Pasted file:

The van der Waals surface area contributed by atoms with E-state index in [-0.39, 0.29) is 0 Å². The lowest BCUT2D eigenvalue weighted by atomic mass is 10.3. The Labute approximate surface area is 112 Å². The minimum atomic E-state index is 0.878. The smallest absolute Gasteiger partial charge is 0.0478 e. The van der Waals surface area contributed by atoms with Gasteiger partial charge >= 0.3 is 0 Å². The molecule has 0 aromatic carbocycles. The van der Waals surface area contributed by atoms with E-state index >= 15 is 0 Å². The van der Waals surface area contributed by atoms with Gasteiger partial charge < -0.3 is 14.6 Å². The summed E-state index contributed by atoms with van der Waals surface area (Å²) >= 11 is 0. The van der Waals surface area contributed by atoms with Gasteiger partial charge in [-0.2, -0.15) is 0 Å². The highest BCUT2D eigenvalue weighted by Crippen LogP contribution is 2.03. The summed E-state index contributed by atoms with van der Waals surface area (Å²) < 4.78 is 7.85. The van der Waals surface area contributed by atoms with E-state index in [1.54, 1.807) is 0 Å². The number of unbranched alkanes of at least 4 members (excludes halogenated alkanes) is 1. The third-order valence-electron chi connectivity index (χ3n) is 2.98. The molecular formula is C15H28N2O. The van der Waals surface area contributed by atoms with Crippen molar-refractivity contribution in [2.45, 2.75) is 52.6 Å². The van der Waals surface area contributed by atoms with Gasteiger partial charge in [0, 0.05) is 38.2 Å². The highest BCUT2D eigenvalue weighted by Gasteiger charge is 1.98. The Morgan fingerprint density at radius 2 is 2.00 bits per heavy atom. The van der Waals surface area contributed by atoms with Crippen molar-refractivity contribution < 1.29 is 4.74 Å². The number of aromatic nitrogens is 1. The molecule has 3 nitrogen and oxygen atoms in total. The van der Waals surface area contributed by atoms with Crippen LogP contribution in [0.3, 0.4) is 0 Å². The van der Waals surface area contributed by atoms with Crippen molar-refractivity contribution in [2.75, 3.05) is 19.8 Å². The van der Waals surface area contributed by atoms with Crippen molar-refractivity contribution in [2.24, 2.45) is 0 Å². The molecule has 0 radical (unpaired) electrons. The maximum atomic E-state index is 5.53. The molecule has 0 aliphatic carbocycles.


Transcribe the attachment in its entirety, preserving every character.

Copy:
The van der Waals surface area contributed by atoms with E-state index in [-0.39, 0.29) is 0 Å². The lowest BCUT2D eigenvalue weighted by atomic mass is 10.3. The Labute approximate surface area is 112 Å². The minimum atomic E-state index is 0.878. The smallest absolute Gasteiger partial charge is 0.0478 e. The van der Waals surface area contributed by atoms with Gasteiger partial charge >= 0.3 is 0 Å². The molecule has 0 aromatic carbocycles. The van der Waals surface area contributed by atoms with E-state index >= 15 is 0 Å². The van der Waals surface area contributed by atoms with Gasteiger partial charge < -0.3 is 14.6 Å². The summed E-state index contributed by atoms with van der Waals surface area (Å²) >= 11 is 0. The van der Waals surface area contributed by atoms with Gasteiger partial charge in [-0.2, -0.15) is 0 Å². The highest BCUT2D eigenvalue weighted by Crippen LogP contribution is 2.03. The summed E-state index contributed by atoms with van der Waals surface area (Å²) < 4.78 is 7.85. The van der Waals surface area contributed by atoms with E-state index in [1.54, 1.807) is 0 Å². The number of unbranched alkanes of at least 4 members (excludes halogenated alkanes) is 1. The third-order valence-electron chi connectivity index (χ3n) is 2.98. The molecular formula is C15H28N2O. The van der Waals surface area contributed by atoms with Crippen molar-refractivity contribution in [2.45, 2.75) is 52.6 Å². The van der Waals surface area contributed by atoms with Gasteiger partial charge in [0, 0.05) is 38.2 Å². The highest BCUT2D eigenvalue weighted by Gasteiger charge is 1.98. The Morgan fingerprint density at radius 2 is 2.00 bits per heavy atom. The van der Waals surface area contributed by atoms with Crippen molar-refractivity contribution < 1.29 is 4.74 Å². The number of aromatic nitrogens is 1. The molecule has 3 nitrogen and oxygen atoms in total. The van der Waals surface area contributed by atoms with Crippen LogP contribution in [0.3, 0.4) is 0 Å². The van der Waals surface area contributed by atoms with Crippen molar-refractivity contribution in [2.75, 3.05) is 19.8 Å². The van der Waals surface area contributed by atoms with Crippen molar-refractivity contribution in [2.24, 2.45) is 0 Å². The molecule has 0 radical (unpaired) electrons. The maximum atomic E-state index is 5.53. The molecule has 0 aliphatic carbocycles.